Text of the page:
Saturday, January 15, 2011

Healthy Eating for Winter

According to Chinese Medicine’s Five Element system, the winter season is associated with water (element), fear (emotion), salty (taste), and kidney and urinary bladder (body organs). Winter is the strongest yin (cold, dark) time of the year and its climate (rain, fog) makes us seek inner warmth so it’s time to conserve energy (hibernate) and eat warming foods.

Instead of heading outdoors to The Free Farm, I stayed indoors at Yasue’s kitchen to participate in my favorite sport—cooking!—and help prepare lunch for tomorrow’s Greenhouse Barn Raising and One Year Anniversary Celebration. For winter seasonal eating, we prepared soup and salad featuring miso (fermented soybeans, high in protein and especially good for the circulatory and digestive organs) and radish (which helps dissolve fat and mucus deposits). Tree obtained Seasonal, Local, Organic and Whole (SLOW) food donations from Bi-Rite Grocery: thanks!!!

Like Water, For Stone Soup

Without food, we can survive for weeks, but without water we die of dehydration in a few days. Our body’s water needs vary, depending on our physical activity and diet, but an average 10 cups a day is recommended. We get about 80% of our water from beverages, 20% from foods.

Water makes up 60-70% of our human body, 80% of brain tissue, and 90% of blood. Water is needed to digest food, transport food’s nutrients to tissues, eliminate body wastes, circulate body fluids, lubricate joints and internal organs, and regulate body temperature.

Yasue, who has her own catering business (, showed us how to make a long-simmering miso-root vegetable soup. She explained that the traditional soup recipe includes pork, but omitted since only vegan food is served at The Free Farm to accommodate most people’s dietary needs (e.g., observant Jews and Muslims do not eat pork). In the absence of pork, the soup stock was rich in protein from miso (fermented soybeans), minerals from kombu (kelp) and heat-generating from sake (rice wine). Yasue also added shiitake mushrooms, which help the body discharge excess salts and animal fats. Here’s Yasue’s soup recipe:

Soup stock: water, kombu (pre-soaked), shiitake mushroom (pre-soaked), miso, sake
Chopped vegetables: burdock, carrots, daikon (radish), yellow onions, satsumaimo (sweet potato)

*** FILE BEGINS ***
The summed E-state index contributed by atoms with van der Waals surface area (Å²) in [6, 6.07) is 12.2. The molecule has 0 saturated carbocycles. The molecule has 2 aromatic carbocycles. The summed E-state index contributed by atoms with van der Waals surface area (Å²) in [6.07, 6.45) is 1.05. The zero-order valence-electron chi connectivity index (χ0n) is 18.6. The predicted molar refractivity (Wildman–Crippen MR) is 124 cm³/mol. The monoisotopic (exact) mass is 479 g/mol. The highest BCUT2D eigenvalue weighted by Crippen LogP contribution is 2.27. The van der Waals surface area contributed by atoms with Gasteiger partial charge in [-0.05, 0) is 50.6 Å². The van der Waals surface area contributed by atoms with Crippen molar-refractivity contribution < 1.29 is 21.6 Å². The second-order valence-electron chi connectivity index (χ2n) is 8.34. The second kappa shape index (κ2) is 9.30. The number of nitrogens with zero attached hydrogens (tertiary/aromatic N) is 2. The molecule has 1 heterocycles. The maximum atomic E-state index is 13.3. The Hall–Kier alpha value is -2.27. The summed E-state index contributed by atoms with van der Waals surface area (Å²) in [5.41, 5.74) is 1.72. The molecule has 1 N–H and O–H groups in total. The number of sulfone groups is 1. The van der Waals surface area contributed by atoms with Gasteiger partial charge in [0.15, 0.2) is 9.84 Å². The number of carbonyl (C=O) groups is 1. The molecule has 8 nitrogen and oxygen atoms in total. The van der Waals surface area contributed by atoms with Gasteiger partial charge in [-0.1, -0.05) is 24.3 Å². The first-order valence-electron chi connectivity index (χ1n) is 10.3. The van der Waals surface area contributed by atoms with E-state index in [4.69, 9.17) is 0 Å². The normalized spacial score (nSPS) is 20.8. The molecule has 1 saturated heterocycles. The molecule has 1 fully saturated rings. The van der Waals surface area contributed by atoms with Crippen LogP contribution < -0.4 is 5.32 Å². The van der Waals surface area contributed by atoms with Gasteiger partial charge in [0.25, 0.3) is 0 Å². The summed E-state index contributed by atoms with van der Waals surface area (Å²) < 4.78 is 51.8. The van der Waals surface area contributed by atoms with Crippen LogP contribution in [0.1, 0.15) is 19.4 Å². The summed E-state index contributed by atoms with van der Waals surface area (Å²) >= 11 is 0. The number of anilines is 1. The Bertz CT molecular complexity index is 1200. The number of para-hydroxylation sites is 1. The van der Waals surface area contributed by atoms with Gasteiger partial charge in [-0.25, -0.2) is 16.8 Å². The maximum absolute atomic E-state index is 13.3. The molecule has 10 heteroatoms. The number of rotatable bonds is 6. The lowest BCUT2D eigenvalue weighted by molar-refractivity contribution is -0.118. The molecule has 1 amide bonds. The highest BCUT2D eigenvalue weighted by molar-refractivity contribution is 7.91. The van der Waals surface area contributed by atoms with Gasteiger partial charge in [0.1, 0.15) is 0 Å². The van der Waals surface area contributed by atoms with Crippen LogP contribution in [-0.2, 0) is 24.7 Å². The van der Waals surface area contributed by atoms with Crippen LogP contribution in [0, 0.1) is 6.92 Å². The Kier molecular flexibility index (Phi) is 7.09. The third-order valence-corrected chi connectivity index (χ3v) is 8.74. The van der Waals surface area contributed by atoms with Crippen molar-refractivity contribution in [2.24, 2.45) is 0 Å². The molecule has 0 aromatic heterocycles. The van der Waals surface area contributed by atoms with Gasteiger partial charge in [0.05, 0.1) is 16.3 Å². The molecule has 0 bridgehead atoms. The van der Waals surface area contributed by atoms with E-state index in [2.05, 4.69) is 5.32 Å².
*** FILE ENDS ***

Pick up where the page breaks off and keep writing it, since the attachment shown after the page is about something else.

Hand crumbled konnyaku (jelly from wild mountain yams)
Sliced ginger root & scallions

SLOW Food Menu

Alena (, a personal chef who has been volunteering at The Free Farm since last April, came over to make a colorful salad of baked delicata squash in miso-harissa sauce with kale, radishes and almonds. Kale, along with collard and mustard greens grown at The Farm, score highest on the aggregate nutrition density index (ANDI from

In addition to soup and salad for tomorrow’s lunch, Alena plans to bring home-baked vegan chocolate chip cookies and Yasue plans to make musubi with shiso (beefsteak plant or perilla, which is used in Chinese medicine to boost the body’s immune system).

Yasue, Alena and I were taught cooking by the best teachers—our Mothers! Yasue focuses on traditional Japanese and macrobiotic; Alena specializes in health recovery, dietary needs, allergies, organic baby foods, vegan/vegetarian and locavore; and I like SLOW food cooking with Chinese herbs. Traditional foods are our best medicine, having survived the test of time.

Like Salt, For Minerals

Most water is actually salty: in our bodies and in sea vegetables, water contains many mineral salts. The U.S. Recommended Daily Allowance for salt intake is 1 teaspoon of table salt per day, which includes all salt and sodium consumed, in cooking and at the table. Most Americans, who consume a highly processed Standard American Diet, eat too much salt.

According to TCM, too much salt will “injure the blood,” which relates to the Fire element and heart, directly affecting the kidneys. Kidneys function to maintain water balance and acid-base balance. Studies have shown that too much salt causes water retention, high blood pressure, kidney and heart problems.

Eat SLOW foods that support kidney and bladder functions: whole grains, beans, root vegetables, mineral-rich greens, small amounts of salt fermented foods (pickles, miso, sauerkraut; tamari/shoyu should be used only in cooking, not added to foods at the table). Avoid too much salt and fatty foods (red meat, hard cheese), which cause contraction of kidneys and can lead to high blood pressure or depression.

Finally, the American Dietetic Association has noted that foods such as soybeans, cruciferous vegetables and sweet potatoes contain natural goitrogens, but these foods have not been associated with thyroid insufficiency in healthy people provided iodine intake is adequate. So remember to eat iodine-rich sea vegetables (kelp in soup, nori wrapping in musubi) as part of tomorrow’s lunch!

“Let food be thy medicine and medicine be thy food.”--Hippocrates

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